caitsith01 writes "ITNews reports that Australia's ever-unpopular Minister for Communications, Senator Stephen Conroy, has foreshadowed new action by the Australian Government to crack down on illegal file sharing under the guise of promoting the digital economy. Options apparently being considered include the controversial and previously reported French three-strikes approach and an approach which sounds suspiciously like New Zealand's even more dubious guilty-upon-accusation approach to filesharing. Needless to say, although the Government is consulting with 'representatives of both copyright owners and the Internet industry in an effort to reach an industry-led consensus on an effective solution,' arguably the most significant group — ordinary Internet users — are not being consulted. Senator Conroy is the man behind the crusade to 'protect' Australians from the horrors of the Internet with a mandatory, government-run blacklist, an effort which recently earned him the title of Internet Villain of the Year for 2009."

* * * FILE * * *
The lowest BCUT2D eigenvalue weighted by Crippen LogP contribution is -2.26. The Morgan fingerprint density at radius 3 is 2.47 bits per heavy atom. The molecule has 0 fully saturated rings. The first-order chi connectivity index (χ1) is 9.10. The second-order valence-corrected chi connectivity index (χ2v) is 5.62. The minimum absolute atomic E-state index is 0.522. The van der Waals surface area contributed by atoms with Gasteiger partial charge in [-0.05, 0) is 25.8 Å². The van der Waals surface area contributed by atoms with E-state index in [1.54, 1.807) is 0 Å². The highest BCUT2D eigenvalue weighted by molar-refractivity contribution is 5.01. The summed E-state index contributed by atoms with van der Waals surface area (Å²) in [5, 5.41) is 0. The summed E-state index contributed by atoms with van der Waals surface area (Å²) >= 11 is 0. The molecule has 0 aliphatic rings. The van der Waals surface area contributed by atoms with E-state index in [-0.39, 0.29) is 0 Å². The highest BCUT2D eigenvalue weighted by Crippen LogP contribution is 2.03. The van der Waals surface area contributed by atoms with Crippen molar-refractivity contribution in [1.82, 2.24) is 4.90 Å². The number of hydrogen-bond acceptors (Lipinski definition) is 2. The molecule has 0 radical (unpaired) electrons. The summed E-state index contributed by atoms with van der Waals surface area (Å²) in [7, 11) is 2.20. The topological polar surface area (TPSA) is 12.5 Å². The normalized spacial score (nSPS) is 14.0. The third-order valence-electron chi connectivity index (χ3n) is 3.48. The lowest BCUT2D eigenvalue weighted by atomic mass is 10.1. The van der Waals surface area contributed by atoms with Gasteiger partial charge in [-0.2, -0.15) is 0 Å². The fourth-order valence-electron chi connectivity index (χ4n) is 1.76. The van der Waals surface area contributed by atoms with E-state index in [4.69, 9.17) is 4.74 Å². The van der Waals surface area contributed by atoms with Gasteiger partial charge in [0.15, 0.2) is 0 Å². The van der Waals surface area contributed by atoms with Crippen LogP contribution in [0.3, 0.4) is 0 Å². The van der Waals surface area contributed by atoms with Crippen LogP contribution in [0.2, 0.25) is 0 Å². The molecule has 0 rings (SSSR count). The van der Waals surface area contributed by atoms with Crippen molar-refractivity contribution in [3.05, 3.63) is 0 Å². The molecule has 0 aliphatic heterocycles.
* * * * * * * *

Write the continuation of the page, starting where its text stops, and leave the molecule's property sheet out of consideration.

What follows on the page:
The Courts

Judge May Take "Fair Use" Away From Jury 342